Radial nerve compression at the level of the humerus is uncommon and occurs at the spiral groove. The radial nerve has an anatomical course proximal below the lateral intermuscular septum and continues distal between the brachialis and brachioradialis muscles. The entrapment point involves the tendinous lateral intermuscular septum and provocative tests will be positive at this. This is a location that is prone to radial nerve injury during humeral factures. Release of the radial nerve at this level involves dividing the lateral intermuscular septum, while protecting the posterior brachial and antebrachial cutaneous nerves that have an adjacent course to the radial nerve proper. The surgical approach involves dissecting the interval between the brachialis and brachioradialis to identify the radial nerve. In this case, the patient presented with pain originating from the neck that radiated along the course of the posterior division and radial nerve. Her C-spine surgery failed and was referred to our institution. Positive provocative tests included the neck, spiral groove, arcade of Frohse, and radial sensory nerve entrapment. The hierarchical scratch collapse test was used. Radial nerve releases were elected at three sites of entrapment in the upper extremity. This video details the release at the spiral groove.
An incision is made in the interval between the brachialis and brachioradialis muscles on the lateral aspect of the arm.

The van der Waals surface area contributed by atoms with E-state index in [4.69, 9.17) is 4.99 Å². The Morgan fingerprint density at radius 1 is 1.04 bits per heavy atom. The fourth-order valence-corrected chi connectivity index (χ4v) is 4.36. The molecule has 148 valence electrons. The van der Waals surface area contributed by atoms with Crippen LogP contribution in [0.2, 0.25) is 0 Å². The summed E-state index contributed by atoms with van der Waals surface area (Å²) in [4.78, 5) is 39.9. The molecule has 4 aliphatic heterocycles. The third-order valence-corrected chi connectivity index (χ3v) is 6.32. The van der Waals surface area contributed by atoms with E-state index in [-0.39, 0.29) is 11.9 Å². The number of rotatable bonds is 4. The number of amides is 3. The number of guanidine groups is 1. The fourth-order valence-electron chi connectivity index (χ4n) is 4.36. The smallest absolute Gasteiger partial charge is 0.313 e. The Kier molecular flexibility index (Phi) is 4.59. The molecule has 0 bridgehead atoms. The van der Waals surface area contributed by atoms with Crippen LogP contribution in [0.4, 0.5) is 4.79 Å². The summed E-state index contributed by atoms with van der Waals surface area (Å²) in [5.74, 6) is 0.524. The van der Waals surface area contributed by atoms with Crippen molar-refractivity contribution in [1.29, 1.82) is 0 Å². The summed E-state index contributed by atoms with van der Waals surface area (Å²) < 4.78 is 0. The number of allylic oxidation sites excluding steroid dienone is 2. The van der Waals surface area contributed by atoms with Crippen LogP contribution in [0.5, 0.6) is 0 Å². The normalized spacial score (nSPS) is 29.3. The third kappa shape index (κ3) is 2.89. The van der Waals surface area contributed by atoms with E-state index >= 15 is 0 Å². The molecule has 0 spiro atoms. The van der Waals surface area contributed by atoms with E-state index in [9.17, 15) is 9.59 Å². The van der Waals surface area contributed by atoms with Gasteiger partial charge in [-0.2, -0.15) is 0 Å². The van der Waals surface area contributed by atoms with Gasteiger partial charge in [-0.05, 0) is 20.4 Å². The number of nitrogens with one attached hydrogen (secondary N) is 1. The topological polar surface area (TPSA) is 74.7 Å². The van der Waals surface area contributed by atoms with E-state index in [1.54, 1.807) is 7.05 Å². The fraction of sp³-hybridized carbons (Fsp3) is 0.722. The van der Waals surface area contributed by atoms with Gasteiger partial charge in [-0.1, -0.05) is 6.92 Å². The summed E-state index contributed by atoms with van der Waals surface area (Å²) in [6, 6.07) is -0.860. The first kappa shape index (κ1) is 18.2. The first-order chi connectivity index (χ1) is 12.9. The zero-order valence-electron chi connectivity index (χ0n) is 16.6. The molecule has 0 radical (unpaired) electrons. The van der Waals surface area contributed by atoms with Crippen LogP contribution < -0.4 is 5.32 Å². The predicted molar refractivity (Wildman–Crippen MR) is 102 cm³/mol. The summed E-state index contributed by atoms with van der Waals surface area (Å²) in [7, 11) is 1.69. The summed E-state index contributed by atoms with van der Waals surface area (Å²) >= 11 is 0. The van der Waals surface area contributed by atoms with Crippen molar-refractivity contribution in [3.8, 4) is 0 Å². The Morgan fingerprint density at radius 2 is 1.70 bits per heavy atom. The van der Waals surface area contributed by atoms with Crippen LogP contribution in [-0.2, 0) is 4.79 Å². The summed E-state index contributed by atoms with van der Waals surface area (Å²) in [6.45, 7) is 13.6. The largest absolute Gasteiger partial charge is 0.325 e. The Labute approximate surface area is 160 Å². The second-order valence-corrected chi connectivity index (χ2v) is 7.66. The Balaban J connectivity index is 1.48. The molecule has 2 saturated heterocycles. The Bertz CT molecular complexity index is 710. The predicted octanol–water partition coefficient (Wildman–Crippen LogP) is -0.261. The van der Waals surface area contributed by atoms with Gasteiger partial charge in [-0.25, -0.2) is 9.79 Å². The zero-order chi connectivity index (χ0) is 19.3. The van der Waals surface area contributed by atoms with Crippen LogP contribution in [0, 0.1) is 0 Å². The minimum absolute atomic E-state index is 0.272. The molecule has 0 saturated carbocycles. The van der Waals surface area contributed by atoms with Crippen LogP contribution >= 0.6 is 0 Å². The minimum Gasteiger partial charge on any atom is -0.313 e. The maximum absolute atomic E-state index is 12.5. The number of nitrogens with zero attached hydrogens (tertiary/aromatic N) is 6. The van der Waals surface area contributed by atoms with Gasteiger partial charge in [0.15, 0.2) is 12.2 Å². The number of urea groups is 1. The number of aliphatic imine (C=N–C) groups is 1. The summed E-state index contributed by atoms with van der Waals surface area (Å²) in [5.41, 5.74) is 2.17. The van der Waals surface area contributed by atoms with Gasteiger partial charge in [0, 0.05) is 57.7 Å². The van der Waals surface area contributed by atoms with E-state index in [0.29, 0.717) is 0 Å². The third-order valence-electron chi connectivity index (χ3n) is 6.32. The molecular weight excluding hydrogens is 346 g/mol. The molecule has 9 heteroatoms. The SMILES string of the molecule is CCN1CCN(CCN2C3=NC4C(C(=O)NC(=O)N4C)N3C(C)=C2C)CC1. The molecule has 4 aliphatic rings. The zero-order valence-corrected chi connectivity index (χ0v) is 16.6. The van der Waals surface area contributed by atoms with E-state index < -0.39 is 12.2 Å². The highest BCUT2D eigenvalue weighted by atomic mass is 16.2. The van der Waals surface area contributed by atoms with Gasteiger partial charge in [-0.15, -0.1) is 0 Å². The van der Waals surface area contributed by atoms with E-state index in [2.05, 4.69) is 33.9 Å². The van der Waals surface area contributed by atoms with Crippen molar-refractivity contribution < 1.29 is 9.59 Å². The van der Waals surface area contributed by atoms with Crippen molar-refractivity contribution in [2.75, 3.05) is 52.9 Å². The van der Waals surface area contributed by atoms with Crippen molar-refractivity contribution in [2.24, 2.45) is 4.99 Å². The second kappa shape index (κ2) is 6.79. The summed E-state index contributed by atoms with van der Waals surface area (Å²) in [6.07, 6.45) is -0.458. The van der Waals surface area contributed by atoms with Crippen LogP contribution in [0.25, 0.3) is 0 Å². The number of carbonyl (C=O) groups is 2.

The incision is closed with absorbable suture and glue. A soft compression dressing is applied. Patients are allowed to weight-bear as tolerated. Assistive devices are offered to patients post-operatively but typically are not needed. Patients are instructed to avoid unnecessary ambulation and elevate the leg as much as possible during the first three weeks post-operatively. This will help limit swelling of the lower extremity and any issues with wound healing. Diabetic and obese patients may require additional interrupted nylon sutures to support their incision. These are removed at two weeks post-operatively. At three weeks post-operatively, patients may be referred to physical therapy to address any issues with edema, scar, ankle ROM, strength and ambulation. At two months post-operatively, they are typically released to all activities.
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Disclosure: No authors have a financial interest in any of the products, devices, or drugs mentioned in this production or publication.